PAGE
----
With so many people looking for work at the moment, and jobs sites like reed.co.uk reporting record numbers of people applying for each job, it's never been so challenging to find employment. Just getting called to interview is an achievement. Of course, getting called to interview can be just the start of a long recruitment process, but also, unlike with a CV which is always open to interpretation, an interview is your chance to shine:
The first thing you have to control is your nerves, so make sure that you make life as easy as possible. Find the location early - you don't want to be rushing - and then take a walk to explore the local area. Aside from giving you something to do which isn't thinking about the interview, it'll give you some quick and easy small talk with your interviewers.
First of all, make sure that you research your prospective employer thoroughly knowing who they are and what they do inside out. If you know who's going to interview you, have a look for their profile on the company website if they have one. Whilst you don't want to say: “I know you play the violin” (it's a little over the top) you might want to turn the conversation towards music (or whatever relevant topic) if you get the chance. Success at an interview is all about a personal connection, and it's not just about you, so don't be afraid to make conversation.
Secondly, it's worth getting in contact with your interviewers several days before the interview itself. Ask if there's anything that you have to prepare (most of the time, they'll tell you, but if they haven't said anything, contacting them and asking is a good way of preventing any surprises, and of showing that you're engaged and can take the initiative). Also, some interviews are quite casual, so if there's any doubt, you can ask for advice on the dress code.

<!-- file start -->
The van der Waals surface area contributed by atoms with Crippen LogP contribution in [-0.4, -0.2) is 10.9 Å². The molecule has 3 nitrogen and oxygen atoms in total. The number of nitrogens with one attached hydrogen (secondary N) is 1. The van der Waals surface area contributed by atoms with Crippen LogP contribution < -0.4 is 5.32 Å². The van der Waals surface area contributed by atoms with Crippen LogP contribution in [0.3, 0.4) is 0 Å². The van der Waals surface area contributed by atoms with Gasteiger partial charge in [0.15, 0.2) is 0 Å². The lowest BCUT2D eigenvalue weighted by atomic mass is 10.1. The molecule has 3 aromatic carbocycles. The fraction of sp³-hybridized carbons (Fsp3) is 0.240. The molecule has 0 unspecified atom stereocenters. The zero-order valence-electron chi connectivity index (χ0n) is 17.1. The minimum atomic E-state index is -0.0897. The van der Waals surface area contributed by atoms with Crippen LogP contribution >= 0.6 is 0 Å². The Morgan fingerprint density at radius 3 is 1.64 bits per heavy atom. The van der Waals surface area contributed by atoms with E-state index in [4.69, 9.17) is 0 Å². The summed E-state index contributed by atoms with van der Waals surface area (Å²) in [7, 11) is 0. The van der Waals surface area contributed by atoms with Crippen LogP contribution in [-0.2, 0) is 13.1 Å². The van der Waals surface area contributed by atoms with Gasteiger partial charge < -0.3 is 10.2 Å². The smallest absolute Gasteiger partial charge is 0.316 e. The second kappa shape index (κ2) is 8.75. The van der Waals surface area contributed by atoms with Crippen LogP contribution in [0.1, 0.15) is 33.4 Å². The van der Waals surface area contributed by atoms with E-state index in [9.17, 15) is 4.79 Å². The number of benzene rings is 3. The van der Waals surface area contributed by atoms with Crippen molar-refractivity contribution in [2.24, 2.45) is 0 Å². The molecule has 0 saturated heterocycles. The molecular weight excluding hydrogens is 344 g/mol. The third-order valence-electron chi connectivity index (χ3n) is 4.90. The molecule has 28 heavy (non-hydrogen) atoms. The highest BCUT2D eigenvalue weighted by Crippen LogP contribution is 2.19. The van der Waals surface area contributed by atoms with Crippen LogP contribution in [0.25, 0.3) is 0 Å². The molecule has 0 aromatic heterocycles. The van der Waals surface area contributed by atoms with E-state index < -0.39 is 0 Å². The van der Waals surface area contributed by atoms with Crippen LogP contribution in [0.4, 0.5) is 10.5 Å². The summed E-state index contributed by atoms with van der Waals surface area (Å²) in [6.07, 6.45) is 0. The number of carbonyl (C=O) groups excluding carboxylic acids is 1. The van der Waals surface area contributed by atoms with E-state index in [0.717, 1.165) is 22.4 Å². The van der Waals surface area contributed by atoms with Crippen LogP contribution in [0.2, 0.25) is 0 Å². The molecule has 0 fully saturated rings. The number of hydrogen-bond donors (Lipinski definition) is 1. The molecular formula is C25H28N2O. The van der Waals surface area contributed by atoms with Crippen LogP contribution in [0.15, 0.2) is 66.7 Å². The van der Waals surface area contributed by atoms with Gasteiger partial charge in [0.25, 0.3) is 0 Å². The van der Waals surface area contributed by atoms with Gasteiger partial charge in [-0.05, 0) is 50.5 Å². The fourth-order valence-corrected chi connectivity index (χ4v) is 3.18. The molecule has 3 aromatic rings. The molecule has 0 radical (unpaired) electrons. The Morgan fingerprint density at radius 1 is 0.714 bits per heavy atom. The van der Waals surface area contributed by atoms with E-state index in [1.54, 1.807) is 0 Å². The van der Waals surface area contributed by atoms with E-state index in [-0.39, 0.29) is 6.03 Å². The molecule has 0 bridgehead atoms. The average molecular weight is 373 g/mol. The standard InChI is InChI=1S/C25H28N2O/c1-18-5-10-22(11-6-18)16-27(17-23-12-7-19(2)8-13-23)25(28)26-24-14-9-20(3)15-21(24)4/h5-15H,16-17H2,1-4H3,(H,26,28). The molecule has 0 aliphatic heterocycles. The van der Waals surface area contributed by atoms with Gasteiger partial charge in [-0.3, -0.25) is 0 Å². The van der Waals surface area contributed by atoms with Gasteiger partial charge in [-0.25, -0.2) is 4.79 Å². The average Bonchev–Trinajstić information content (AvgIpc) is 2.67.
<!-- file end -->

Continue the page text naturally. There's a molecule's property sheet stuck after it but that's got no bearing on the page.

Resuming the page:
You should rehearse the answers to certain questions that you will almost certainly get asked, the top three are:
1) Why do you want to work for this company?
2) What do you think you'd bring to the role?
3) Where do you see yourself in five years time?
For each of these questions you need to be prepared, and your answers have to be clear and concise and not rattle on. Draw clear lines between your competencies and interests and the work that the company does. Be honest, but at the same time, fit your answer to your employer. For the third question, don't be afraid to show ambition, if you want to get promoted, say so, but also point out that you're aware you need to learn the ropes first.
Be aware of your body language, but don't be obsessed with it. Face your interviewers directly, and if one asks you a question, answer to them. Listen attentively, and don't be afraid to ask for clarification if you're not sure. This is a good tactic because 1) it gives you time to think and 2) it makes sure that you don't spend ages answering the wrong question. Sit up right, and lean forward just a little bit. All in all, imagine they're the most interesting person in the world, and act accordingly.
Finally, a common interview question is “what are your weaknesses?” To a certain extent it's a loaded question, but there are good and bad ways of answering it. Everyone says “I'm a perfectionist” or “I work too hard.” These answers are trite and won't make an impression on the interviewer. Try “I'm not very good at foreign languages” (most Brits aren't, and it is a weakness in a global workforce) or simply “Inexperience”, experience is what every employer is looking for, so if you haven't got it, it is an obvious weakness, and one that you're obviously looking to immediately amend.